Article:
Should the HOV lanes on I-66 in Virginia be converted to HOT lanes? One reader says no. (Linda Davidson/The Washington Post)

Dear Dr. Gridlock:

Your comment that High Occupancy Vehicle lanes are not really a traffic management system was curious. [Dr. Gridlock, Feb. 8]. Every car reduction from a congested highway is a benefit, especially when the concept leads others to use the HOV lanes.

Regarding high-occupancy toll lanes: First, there is only a finite space within which Interstate 66 can be managed or grown. As you wrote, it is unlikely that a future nine-lane road in each direction could be built.

So within the competitive framework of space, it seems unwise to allocate two-fifths of the road capacity to HOT lanes that will be underused while the three lanes allocated to the common person will continue to be crammed beyond engineered capacity.

People will not stop driving on I-66; there are no better alternatives for east-west traffic movement in Northern Virginia. If there will be five lanes in each direction, make them available to all.

A five-lane road in each direction will eventually reach an overload point. Begin planning an additional east-west interstate highway. Yes, it would be very costly, and a route would be hard to identify and build, but it is a future necessity.

The Virginia Department of Transportation should get busy on planning an outer beltway with a crossing between Virginia and Maryland. Another beltway would eliminate the requirement for many users of I-66 to drive to the Capital Beltway before going north to Maryland or to Virginia cities and towns to the south.

Bill Wunderlich, Fairfax City

DG: HOV lanes are indeed a useful concept for encouraging commuters to leave cars behind on the way to work. But once the carpoolers get into the HOV lanes, they’re on their own, just like the drivers in the regular lanes. There’s usually no further effort to manage the trip.

I get comments from drivers complaining that they encounter congestion in the I-66 HOV lane. Often, that occurs just west of the Capital Beltway. On other portions of the lane, the carpoolers may do just fine. There’s just no way to guarantee them they’ll have a consistent experience.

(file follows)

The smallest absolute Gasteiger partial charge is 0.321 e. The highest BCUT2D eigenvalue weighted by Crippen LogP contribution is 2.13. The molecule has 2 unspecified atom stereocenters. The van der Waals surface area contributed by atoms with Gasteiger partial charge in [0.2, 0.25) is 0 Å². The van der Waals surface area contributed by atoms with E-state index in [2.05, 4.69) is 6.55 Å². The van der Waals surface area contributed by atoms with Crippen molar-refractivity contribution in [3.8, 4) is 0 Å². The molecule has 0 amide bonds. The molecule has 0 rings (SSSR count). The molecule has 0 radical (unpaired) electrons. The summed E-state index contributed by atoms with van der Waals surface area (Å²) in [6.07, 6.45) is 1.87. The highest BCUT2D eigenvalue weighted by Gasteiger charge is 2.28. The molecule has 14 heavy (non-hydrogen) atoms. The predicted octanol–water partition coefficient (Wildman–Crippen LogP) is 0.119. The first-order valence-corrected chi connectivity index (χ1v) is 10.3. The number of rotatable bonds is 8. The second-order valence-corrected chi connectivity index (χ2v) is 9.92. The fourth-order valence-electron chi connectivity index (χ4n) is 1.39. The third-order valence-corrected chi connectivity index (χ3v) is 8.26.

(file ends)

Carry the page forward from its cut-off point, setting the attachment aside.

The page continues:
The HOV concept was developed well before much of today’s smart-travel technologies had emerged. So at this point, the HOV lane is the blunt instrument in the traffic manager’s tool box.

The HOT lanes concept adds some flexibility. When and where there’s extra space in the carpool lanes, the tolling system invites those willing to pay a price to join in. But the price will go up to prevent drivers from becoming overly enthusiastic about contributing to the traffic.

The idea is that the carpoolers and the toll payers will wind up with a congestion-free trip.

How could there possibly be enough space to add in the toll payers? Virginia says the answers include adding a lane in each direction and raising the high-occupancy threshold from HOV2 to HOV3.

Wunderlich is not alone in hoping for more general-purpose lanes. That’s what many commuters are asking for. And the Northern Virginia Transportation Alliance, a prominent advocacy group for congestion relief, also would like to see that.

The Virginia government has yet to come up with a way to finance that within the lifetime of today’s commuters.

Plus, there’s plenty of community opposition, both inside and outside the Capital Beltway, to a major widening of I-66, another interstate, or an outer beltway.

Look, then drive

I invited travelers to submit their thoughts on traffic safety and got this response from one of the Washington region’s top advocates for safe cycling.

Dear Dr. Gridlock:

To add to your list of behavior that endangers bicyclists and pedestrians, turning right on red lights is very high on my list.

When cruising through a stop sign, motorists are looking left and not looking for pedestrians or cyclists attempting to cross from the right, who likely have the right of way. I think it’s become habitual for most D.C. area motorists, including police.

Like most cyclists and pedestrians, I am also a motorist. Having heard criticisms about bad bicyclist behavior for many years, I am now a better motorist. However, I also am more aware of other motorists’ behavior, including noting the above infractions by motorists at nearly every intersection.

Now when I drive, I stop and look right before turning left, and I try to go the speed limit; almost no other motorists drive at or below the speed limit. When asked about it, almost every motorist I’ve talked to thinks it’s okay to drive above the limit.

My nomination for the most widely abused speed limit is the 35 mph limit as one approaches the main Dulles Toll Road plaza in Tysons Corner from the west. I’ve tried going 35, but am almost rear-ended when I do.

Bruce Wright, chairman,

Fairfax Advocates for Better Bicycling

DG: The plaza area can be a tricky stretch. Send in your own nominations for locations in the Washington region where you see the worst behavior in traffic, and I’ll include them in upcoming columns.